Actions of cannabinoids on membrane properties and synaptic transmission in rat periaqueductal gray neurons in vitro

Christopher W. Vaughan*, Mark Connor, Elena E. Bagley, Macdonald J. Christie

*Corresponding author for this work

Research output: Contribution to journalArticlepeer-review

142 Citations (Scopus)


The midbrain periaqueductal gray (PAG) is a major site of cannabinoid- mediated analgesia in the central nervous system. In the present study, we examined the actions of cannabinoids on rat PAG neurons in vitro. In brain slices, superfusion of the cannabinoid receptor agonist WIN55,212-2 inhibited electrically evoked inhibitory and excitatory postsynaptic currents in all PAG neurons. The endogenous cannabinoid anandamide inhibited evoked inhibitory postsynaptic currents in the presence of the anandamide transport inhibitor AM404, but not in its absence. The stable anandamide analog R1- methanandamide also inhibited evoked inhibitory postsynaptic currents. WIN55,212-2 reduced the rate of spontaneous miniature inhibitory postsynaptic currents in normal and Ca2+-free solutions, but had no effect on their amplitude distributions or kinetics. The WIN55,212-2-induced decrease in miniature inhibitory postsynaptic current rate was concentration dependent (EC50 = 520 nM). The effects of cannabinoids were reversed by the CB1 receptor antagonist SR141716. WIN55,212-2 produced no change in membrane current or conductance in PAG neurons in brain slices and had no effect on Ca2+-channel currents in acutely isolated PAG neurons. These findings suggest that cannabinoids act via CB1 receptors to inhibit GABAergic and glutamatergic synaptic transmission in rat PAG, although the efficacy of endogenous cannabinoids is likely to be limited by uptake and breakdown. Like μ-opioids, cannabinoids act to reduce the probability of transmitter release from presynaptic terminals via a Ca2+-independent mechanism. In contrast to μ-opioids, cannabinoids have no direct postsynaptic actions on PAG neurons. Thus, cannabinoids and μ-opioids are likely to produce analgesia within PAG in part by different mechanisms.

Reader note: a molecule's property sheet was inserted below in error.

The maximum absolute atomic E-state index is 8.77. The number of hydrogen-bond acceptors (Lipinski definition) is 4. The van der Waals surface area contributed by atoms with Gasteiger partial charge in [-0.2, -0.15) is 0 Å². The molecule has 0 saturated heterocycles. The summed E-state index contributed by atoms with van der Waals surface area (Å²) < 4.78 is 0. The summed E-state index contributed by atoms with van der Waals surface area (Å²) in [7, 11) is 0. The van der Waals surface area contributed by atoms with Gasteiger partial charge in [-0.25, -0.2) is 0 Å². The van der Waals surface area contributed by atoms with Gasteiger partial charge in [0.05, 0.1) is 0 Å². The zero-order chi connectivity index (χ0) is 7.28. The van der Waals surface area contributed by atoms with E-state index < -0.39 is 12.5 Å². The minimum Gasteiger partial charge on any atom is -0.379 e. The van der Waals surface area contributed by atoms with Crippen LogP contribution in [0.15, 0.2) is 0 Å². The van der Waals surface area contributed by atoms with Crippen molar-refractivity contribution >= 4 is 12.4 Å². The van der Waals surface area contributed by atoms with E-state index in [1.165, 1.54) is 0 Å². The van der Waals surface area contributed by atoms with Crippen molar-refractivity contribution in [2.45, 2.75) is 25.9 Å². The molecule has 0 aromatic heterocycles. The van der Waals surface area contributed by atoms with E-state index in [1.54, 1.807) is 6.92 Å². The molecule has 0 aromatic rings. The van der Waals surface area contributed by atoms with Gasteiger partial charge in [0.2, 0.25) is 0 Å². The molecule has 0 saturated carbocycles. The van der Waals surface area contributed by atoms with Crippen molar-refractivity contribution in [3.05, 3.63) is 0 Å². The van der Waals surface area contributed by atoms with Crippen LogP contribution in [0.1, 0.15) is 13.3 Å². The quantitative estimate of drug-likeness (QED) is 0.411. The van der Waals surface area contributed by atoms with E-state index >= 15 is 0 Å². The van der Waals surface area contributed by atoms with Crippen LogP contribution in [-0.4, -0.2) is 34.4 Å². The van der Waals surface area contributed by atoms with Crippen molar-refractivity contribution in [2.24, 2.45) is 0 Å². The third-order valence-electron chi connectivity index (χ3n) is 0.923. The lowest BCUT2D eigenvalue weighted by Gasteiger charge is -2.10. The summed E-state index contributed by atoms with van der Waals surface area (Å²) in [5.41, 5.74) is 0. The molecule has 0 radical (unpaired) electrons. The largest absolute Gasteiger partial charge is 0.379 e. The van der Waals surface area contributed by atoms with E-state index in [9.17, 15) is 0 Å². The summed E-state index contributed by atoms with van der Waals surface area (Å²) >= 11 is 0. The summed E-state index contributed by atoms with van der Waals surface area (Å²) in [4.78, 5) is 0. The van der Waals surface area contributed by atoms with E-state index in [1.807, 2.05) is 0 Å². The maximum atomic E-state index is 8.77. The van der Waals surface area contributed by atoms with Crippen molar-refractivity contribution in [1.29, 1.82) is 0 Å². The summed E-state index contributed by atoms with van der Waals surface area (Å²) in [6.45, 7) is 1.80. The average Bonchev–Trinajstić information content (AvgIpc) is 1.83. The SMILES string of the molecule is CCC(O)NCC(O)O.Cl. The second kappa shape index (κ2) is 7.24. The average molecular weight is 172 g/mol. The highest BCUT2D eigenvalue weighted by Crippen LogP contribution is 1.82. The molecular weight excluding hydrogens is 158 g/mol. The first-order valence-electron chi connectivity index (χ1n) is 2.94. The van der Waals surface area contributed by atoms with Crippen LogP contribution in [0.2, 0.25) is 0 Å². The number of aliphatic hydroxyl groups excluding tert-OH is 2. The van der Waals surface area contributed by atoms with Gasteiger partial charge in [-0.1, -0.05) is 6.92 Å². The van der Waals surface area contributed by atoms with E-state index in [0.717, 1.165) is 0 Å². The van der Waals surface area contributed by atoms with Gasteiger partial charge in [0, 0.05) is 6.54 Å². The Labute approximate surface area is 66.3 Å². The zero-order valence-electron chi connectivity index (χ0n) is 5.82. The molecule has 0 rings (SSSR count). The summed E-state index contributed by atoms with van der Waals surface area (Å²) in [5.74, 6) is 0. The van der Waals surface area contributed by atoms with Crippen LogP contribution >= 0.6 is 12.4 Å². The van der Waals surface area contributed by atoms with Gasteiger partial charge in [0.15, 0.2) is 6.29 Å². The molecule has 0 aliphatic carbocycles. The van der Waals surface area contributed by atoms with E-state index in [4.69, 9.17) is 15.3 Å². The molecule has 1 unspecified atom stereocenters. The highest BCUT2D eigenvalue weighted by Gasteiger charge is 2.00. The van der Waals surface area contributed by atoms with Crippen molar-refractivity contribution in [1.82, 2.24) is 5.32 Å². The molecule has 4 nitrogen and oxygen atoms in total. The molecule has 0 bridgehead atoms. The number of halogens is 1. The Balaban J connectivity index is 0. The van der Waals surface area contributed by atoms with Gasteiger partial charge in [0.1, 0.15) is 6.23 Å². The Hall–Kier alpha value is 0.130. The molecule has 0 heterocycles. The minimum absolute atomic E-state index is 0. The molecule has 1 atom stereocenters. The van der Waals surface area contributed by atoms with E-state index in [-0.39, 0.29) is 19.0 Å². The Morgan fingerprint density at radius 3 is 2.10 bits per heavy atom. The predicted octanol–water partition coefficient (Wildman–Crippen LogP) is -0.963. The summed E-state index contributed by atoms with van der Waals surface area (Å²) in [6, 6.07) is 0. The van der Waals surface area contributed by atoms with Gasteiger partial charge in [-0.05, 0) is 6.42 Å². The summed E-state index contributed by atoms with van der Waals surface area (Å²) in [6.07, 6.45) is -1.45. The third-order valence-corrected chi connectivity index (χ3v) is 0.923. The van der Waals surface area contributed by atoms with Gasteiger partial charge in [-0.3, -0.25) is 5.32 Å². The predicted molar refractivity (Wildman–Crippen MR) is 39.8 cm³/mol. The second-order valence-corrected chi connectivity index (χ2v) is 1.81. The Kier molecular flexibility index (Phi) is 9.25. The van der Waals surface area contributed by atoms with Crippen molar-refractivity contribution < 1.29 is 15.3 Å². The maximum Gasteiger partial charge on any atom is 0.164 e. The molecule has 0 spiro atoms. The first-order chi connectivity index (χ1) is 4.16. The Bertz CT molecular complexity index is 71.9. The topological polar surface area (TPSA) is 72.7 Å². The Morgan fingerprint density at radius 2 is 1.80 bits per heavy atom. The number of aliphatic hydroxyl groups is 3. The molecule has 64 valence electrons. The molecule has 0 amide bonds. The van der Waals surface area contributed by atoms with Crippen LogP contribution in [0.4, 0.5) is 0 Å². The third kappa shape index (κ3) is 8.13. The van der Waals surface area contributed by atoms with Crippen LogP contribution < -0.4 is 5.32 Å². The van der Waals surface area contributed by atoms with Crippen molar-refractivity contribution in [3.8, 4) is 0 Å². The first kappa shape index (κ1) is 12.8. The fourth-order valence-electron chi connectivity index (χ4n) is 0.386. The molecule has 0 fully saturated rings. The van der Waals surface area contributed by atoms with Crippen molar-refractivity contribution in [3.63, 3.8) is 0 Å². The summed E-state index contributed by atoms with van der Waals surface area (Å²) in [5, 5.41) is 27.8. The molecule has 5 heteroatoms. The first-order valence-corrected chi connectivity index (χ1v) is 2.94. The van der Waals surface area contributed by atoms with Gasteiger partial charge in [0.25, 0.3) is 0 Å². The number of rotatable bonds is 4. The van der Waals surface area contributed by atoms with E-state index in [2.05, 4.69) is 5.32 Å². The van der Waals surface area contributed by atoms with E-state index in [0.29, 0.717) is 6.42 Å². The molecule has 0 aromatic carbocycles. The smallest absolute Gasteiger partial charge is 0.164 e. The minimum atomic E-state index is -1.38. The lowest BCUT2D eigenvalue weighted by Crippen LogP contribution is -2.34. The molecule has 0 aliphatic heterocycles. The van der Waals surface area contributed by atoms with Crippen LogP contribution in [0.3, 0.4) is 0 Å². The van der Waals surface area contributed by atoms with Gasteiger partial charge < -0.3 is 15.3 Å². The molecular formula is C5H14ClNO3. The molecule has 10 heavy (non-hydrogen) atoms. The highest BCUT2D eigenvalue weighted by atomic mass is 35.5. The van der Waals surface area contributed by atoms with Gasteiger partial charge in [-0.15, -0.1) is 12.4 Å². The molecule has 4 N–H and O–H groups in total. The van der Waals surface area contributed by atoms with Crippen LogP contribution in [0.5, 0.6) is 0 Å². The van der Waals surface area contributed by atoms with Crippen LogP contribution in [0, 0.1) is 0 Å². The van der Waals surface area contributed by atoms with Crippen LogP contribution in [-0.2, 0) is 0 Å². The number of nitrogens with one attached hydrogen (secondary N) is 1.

Original languageEnglish
Pages (from-to)288-295
Number of pages8
JournalMolecular Pharmacology
Issue number2
Publication statusPublished - 2000
Externally publishedYes


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